Friday, May 8, 2015

Ignorant Armies Clash By Monitor Light

I was informed at Salon that looking for a citation for the libel of Sam Harris, that Christian missionaries in the New World would baptize Native Americans then kill them so they could go to heaven was an example of "obsessive compulsive disorder".    Just so you can see how much darker this dark age is going to be than the last one, so denominated, even the most basic aspect of research is now considered pathological when what is found isn't liked or what was wanted to be true isn't supported.

This is the result of the always business based concentration on the STEM subjects, apparently, that the most basic methodology of research seems like diseased thinking among the young and sciency.   I ran into another example of something similar but am waiting to see how it works out.

It all reminds me of Dover Beach

Dover Beach  by Matthew Arnold

The sea is calm tonight.
The tide is full, the moon lies fair
Upon the straits; on the French coast the light
Gleams and is gone; the cliffs of England stand,
Glimmering and vast, out in the tranquil bay.
Come to the window, sweet is the night-air!
Only, from the long line of spray
Where the sea meets the moon-blanched land,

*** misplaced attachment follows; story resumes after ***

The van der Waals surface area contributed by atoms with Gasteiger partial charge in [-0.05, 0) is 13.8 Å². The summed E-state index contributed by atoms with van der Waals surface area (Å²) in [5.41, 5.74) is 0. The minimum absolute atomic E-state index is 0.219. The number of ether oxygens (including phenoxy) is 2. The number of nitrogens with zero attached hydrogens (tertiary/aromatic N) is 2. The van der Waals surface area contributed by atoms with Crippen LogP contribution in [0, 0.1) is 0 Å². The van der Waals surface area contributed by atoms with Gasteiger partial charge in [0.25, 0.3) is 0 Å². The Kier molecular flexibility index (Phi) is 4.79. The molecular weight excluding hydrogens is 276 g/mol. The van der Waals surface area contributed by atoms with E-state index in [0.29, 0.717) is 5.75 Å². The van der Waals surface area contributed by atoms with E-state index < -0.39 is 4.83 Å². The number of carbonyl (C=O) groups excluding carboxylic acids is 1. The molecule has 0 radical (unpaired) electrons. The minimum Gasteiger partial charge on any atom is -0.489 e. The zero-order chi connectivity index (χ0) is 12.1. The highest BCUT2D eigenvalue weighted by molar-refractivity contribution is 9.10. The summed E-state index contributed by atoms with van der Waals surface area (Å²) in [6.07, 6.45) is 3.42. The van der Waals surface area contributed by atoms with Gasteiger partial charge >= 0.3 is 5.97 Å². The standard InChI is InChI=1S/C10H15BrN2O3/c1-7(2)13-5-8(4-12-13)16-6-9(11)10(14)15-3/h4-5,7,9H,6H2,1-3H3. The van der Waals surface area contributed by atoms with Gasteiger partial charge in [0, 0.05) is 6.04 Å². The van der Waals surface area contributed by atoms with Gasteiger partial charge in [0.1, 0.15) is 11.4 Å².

Listen! you hear the grating roar
Of pebbles which the waves draw back, and fling,
At their return, up the high strand,
Begin, and cease, and then again begin,
With tremulous cadence slow, and bring
The eternal note of sadness in.

Sophocles long ago
Heard it on the Ægean, and it brought
Into his mind the turbid ebb and flow
Of human misery; we
Find also in the sound a thought,
Hearing it by this distant northern sea.

The Sea of Faith
Was once, too, at the full, and round earth’s shore
Lay like the folds of a bright girdle furled.
But now I only hear
Its melancholy, long, withdrawing roar,
Retreating, to the breath
Of the night-wind, down the vast edges drear
And naked shingles of the world.

Ah, love, let us be true
To one another! for the world, which seems
To lie before us like a land of dreams,
So various, so beautiful, so new,
Hath really neither joy, nor love, nor light,
Nor certitude, nor peace, nor help for pain;
And we are here as on a darkling plain
Swept with confused alarms of struggle and flight,
Where ignorant armies clash by night.

I don't think it's necessary to give up like Arnold did due to the arrogant refusal to admit that, in the end, finding a way out of his dismal vision required the choice to move out of the darkness. And it required faith, just as it required faith of a different and more facile kind to go into the dark.   Arrogance, pride, vainglory and even nationalism were what I think led Arnold there, though he clearly knew better.    Which reminds me of nothing so much as West London as set by Charles Ives.

Colleen Philp - soprano
Ann Muir - piano

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